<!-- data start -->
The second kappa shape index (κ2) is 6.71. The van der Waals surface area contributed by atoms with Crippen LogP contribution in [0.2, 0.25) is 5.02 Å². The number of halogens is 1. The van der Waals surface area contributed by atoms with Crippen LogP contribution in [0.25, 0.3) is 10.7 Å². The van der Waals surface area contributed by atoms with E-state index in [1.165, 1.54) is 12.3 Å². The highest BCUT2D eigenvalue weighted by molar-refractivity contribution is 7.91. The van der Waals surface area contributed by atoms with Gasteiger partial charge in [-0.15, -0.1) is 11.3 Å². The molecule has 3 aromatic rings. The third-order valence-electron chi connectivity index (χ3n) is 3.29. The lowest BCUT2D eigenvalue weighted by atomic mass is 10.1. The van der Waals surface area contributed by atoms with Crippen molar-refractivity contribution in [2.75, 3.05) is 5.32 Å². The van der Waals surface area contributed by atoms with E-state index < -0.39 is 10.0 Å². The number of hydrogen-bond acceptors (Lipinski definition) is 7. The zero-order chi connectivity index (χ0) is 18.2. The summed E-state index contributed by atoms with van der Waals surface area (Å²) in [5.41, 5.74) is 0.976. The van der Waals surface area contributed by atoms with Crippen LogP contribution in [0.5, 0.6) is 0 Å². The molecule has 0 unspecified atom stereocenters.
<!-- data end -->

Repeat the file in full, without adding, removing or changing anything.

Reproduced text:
The second kappa shape index (κ2) is 6.71. The van der Waals surface area contributed by atoms with Crippen LogP contribution in [0.2, 0.25) is 5.02 Å². The number of halogens is 1. The van der Waals surface area contributed by atoms with Crippen LogP contribution in [0.25, 0.3) is 10.7 Å². The van der Waals surface area contributed by atoms with E-state index in [1.165, 1.54) is 12.3 Å². The highest BCUT2D eigenvalue weighted by molar-refractivity contribution is 7.91. The van der Waals surface area contributed by atoms with Gasteiger partial charge in [-0.15, -0.1) is 11.3 Å². The molecule has 3 aromatic rings. The third-order valence-electron chi connectivity index (χ3n) is 3.29. The lowest BCUT2D eigenvalue weighted by atomic mass is 10.1. The van der Waals surface area contributed by atoms with Crippen molar-refractivity contribution in [2.75, 3.05) is 5.32 Å². The van der Waals surface area contributed by atoms with E-state index < -0.39 is 10.0 Å². The number of hydrogen-bond acceptors (Lipinski definition) is 7. The zero-order chi connectivity index (χ0) is 18.2. The summed E-state index contributed by atoms with van der Waals surface area (Å²) in [5.41, 5.74) is 0.976. The van der Waals surface area contributed by atoms with Crippen LogP contribution in [0.5, 0.6) is 0 Å². The molecule has 0 unspecified atom stereocenters.